If you are considering donation, talk to the financial counselor and social worker at the transplant center to find out if donation will affect your health or life insurance coverage. It is important for potential donors to carefully consider these issues before proceeding with donation.


You may also be able to acquire life insurance through the Living Organ Donor Network, which offers an option to donors to purchase life, disability and medical insurance for complications which might arise from being a kidney donor. The insurance is optional for transplant centers that participate in the Living Organ Donor Network data registry program as well as for individuals that may wish to benefit from this protection. 

What does the surgery involve? In general, you will be given a general anesthetic in the operating room. You will be asleep and will not feel any pain during the surgery. In most cases, you and your recipient will be in adjacent operating rooms. One of your kidneys will be carefully removed and transplanted in the recipient. Typically, the surgery takes 3–5 hours with time in the recovery room afterward for observation. Removing your kidney may be done by laparoscopy or open surgery. The surgery to remove a kidney is called a “nephrectomy.”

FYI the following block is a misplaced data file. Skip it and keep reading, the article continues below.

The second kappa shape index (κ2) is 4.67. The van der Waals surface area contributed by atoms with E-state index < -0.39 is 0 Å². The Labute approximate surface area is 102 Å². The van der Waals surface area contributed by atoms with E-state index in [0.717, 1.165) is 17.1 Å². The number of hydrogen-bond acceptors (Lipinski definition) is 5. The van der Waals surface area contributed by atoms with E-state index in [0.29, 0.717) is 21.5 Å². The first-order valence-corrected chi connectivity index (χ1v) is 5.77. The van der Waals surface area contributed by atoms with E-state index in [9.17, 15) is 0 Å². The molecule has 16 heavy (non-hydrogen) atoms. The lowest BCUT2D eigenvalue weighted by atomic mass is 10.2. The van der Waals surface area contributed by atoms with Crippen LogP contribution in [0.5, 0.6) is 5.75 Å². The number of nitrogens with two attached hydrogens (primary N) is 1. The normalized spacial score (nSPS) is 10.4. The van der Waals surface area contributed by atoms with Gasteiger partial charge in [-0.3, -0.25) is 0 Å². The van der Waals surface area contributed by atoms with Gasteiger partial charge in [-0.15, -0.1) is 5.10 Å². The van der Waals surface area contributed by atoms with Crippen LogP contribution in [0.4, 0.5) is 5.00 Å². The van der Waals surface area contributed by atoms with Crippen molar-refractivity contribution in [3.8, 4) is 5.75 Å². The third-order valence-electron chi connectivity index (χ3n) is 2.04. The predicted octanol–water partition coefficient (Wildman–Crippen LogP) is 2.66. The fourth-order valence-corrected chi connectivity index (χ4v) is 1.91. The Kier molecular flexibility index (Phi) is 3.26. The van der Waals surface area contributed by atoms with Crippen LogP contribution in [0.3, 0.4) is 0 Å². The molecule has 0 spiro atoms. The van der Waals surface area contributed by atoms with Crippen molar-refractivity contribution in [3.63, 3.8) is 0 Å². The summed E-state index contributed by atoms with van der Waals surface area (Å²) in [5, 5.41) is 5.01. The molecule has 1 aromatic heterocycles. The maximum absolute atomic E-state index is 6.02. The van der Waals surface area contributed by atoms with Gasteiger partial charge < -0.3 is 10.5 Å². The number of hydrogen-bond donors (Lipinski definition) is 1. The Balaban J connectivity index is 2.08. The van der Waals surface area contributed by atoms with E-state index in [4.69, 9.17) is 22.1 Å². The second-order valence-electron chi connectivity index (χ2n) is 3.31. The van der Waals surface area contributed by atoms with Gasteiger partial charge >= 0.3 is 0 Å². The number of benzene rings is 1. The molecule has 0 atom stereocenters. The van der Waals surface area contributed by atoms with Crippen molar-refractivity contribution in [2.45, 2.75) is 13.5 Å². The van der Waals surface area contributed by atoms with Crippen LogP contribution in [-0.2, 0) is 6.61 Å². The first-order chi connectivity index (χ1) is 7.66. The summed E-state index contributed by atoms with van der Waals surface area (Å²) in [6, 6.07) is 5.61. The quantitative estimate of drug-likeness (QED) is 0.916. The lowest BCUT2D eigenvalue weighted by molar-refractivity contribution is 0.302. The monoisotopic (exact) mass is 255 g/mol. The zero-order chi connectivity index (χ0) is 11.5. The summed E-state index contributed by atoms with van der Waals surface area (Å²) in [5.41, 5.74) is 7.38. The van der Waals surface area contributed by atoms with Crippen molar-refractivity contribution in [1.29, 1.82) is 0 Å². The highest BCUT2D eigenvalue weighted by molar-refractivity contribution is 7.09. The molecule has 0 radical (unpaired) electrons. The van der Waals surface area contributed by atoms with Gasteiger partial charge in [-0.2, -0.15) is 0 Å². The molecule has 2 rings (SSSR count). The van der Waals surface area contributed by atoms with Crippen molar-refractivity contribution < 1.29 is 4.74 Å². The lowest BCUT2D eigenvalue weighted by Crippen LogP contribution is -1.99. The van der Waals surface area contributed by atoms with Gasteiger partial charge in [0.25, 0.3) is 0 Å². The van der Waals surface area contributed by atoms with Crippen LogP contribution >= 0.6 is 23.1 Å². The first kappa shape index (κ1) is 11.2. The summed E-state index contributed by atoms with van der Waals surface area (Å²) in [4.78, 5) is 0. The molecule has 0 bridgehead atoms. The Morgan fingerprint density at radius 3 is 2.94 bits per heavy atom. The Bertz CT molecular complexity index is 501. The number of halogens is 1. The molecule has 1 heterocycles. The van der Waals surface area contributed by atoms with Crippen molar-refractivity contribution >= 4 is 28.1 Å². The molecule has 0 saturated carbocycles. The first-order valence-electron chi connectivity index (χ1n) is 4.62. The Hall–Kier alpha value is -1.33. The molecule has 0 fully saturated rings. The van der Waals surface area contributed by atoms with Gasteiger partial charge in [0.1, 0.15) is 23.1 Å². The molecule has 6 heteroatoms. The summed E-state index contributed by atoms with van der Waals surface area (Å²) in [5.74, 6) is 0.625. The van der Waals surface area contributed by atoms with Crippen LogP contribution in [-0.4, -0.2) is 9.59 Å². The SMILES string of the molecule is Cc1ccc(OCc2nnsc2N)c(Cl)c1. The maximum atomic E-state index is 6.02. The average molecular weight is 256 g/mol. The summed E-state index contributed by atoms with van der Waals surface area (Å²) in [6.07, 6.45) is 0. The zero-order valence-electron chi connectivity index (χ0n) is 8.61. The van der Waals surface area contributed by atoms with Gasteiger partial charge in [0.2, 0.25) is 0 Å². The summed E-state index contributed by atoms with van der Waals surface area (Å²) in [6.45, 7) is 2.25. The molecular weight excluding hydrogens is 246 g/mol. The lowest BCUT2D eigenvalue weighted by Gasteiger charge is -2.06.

If I'm a donor, what is my post-surgery recovery time? The length of stay in the hospital will vary depending on the individual donor's rate of recovery and the type of procedure performed (traditional vs laparoscopic kidney removal) although the usual stay is 4 to 6 days. Since the rate of recovery varies greatly among individuals, be sure to ask the transplant center for their estimate of your particular recovery time. After leaving the hospital, the donor will typically feel tenderness, itching and some pain as the incision continues to heal. Generally, heavy lifting is not recommended for about six weeks following surgery. It is also recommended that donors avoid contact sports where the remaining kidney could be injured. It is important for the donor to speak with the transplant staff about the best ways to return as quickly as possible to being physically fit.

How will donating a kidney affect my life and health? People can live normal lives with only one kidney. As long as the donor is evaluated thoroughly and cleared for donation, he or she can lead a normal life after the surgery. When the kidney is removed, the single normal kidney will increase in size to compensate for the loss of the donated kidney. Physical exercise is healthy and good for you. However, someone with only one kidney needs to be careful and protect it from injury. Some doctors think it is best to avoid contact sports like football, boxing, hockey, soccer, martial arts, or wrestling. Wearing protective gear such as padded vests under clothing can help protect the kidney from injury during sports. This can help lessen the risk, but it won't take away the risk. Talk to your healthcare provider if you want to join in contact sports. Donors are encouraged to have good long-term medical follow-up with their primary care doctors. A urine test, a blood pressure check and a blood test for kidney function (GFR) should be done every year.